But Cal is still aware Megan herself is hurting and that he must, indeed, save her. Unfortunately, he still doesn’t understand exactly what needs to be done. He gets the final clue from DeeDee, who gives him a diary Megan had shown to her and the two girls who lied. The diary contains a painful story of abuse and the wording is exactly the same as Megan’s story. In a well done twist, Cal realises the diary is Laura’s. Megan’s mother has been trying to live her daughter’s life to avoid the hurt in her own, while Megan had been feeding off the pain in her mother’s diary in a bid to hide from the harm of her mother’s parenting. It’s a delicate balance destined for disaster.

With all her support mechanisms stripped away, Megan finally opens herself to her feelings and decides to end it all, with the added benefit of her suicide causing her mother pain for the rest of her life. Cal finds her perched at the end of a beam high above the floor, ready to jump. Knowing he has to reach her, he draws on a part of his own experience he tries to keep locked away—the suicide of his mother. Quietly but convincingly, he tells Megan his mother killed herself and he’d been angry and in pain, but he’d eventually moved on. And her mother would also move on.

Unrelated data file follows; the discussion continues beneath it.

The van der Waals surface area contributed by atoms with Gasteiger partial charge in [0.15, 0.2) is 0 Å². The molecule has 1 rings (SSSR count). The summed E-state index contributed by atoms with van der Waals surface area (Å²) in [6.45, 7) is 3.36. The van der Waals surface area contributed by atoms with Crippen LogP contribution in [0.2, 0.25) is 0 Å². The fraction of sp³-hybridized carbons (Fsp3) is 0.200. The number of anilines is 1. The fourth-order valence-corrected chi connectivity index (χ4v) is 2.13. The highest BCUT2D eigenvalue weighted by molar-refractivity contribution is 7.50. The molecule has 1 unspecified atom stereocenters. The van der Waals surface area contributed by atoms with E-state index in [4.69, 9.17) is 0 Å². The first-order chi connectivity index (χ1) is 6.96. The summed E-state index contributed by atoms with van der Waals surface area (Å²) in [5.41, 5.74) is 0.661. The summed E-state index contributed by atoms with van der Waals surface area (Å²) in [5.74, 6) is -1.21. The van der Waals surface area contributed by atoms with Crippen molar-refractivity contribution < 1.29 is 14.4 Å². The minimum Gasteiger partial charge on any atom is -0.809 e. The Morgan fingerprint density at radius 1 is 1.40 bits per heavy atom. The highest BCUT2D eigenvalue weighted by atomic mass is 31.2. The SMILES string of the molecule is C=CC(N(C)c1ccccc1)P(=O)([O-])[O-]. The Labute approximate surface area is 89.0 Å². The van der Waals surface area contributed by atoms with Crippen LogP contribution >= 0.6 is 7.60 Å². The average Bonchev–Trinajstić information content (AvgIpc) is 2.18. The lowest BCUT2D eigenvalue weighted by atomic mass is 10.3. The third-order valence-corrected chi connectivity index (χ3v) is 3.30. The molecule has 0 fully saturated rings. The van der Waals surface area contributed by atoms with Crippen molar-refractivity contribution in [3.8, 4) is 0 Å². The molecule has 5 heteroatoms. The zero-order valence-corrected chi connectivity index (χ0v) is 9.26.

The moment between Megan and Cal is beautifully done, with both actors communicating the damage they suffered from their mothers. The girl describes her life with Laura, who swung between constant criticism and deep despair, either over or under parenting. Lightman realises the best offer he can give to Megan to stop her from jumping is to give her another plan to hurt her mother. In a typical Lightman move, he tells her that he’s particularly good at hurting people.

Cal Lightman, Laura and Megan CrossCal’s plan unfolds as Megan competes in the pageant under her mother’s competitive gaze. She loses—and is clearly happy that she did. Laura is devastated—but not as devastated as she will be when her daughter tells her she knows about the diary and what happened to her mother. The extent to which Laura needs the pageant to avoid her own feelings is illustrated as she plaintively responds to her daughter’s refusal to do any more pageants by asking, “Did he do this to us?” Megan finally calls her on the use of “us,” and Cal leaves the two separated by space but finally communicating with each other. In tune with this delicately nuanced story, there is no sense yet of catharsis, just of two people finally bringing painful secrets to the surface.

Loker and Torres have their own subtle dance they do with each other. Lightman and Foster’s relationship has the two sparring with each other, each daring the other to come out and say things usually buried deep in their teasing and arguments. In contrast, Torres circles Loker much more delicately, torn between her own loyalty to Lightman and her desire to help Loker feel appreciated by his boss. Loker reacts to Cal’s insulting gift of his desk to Sarah by not only joining Cal in the field without asking, but also by stepping up his search for a job. To Torres’ consternation, she realizes Loker is very serious as he contemplates taking a job at the Pentagon, not coincidentally Cal’s previous employer.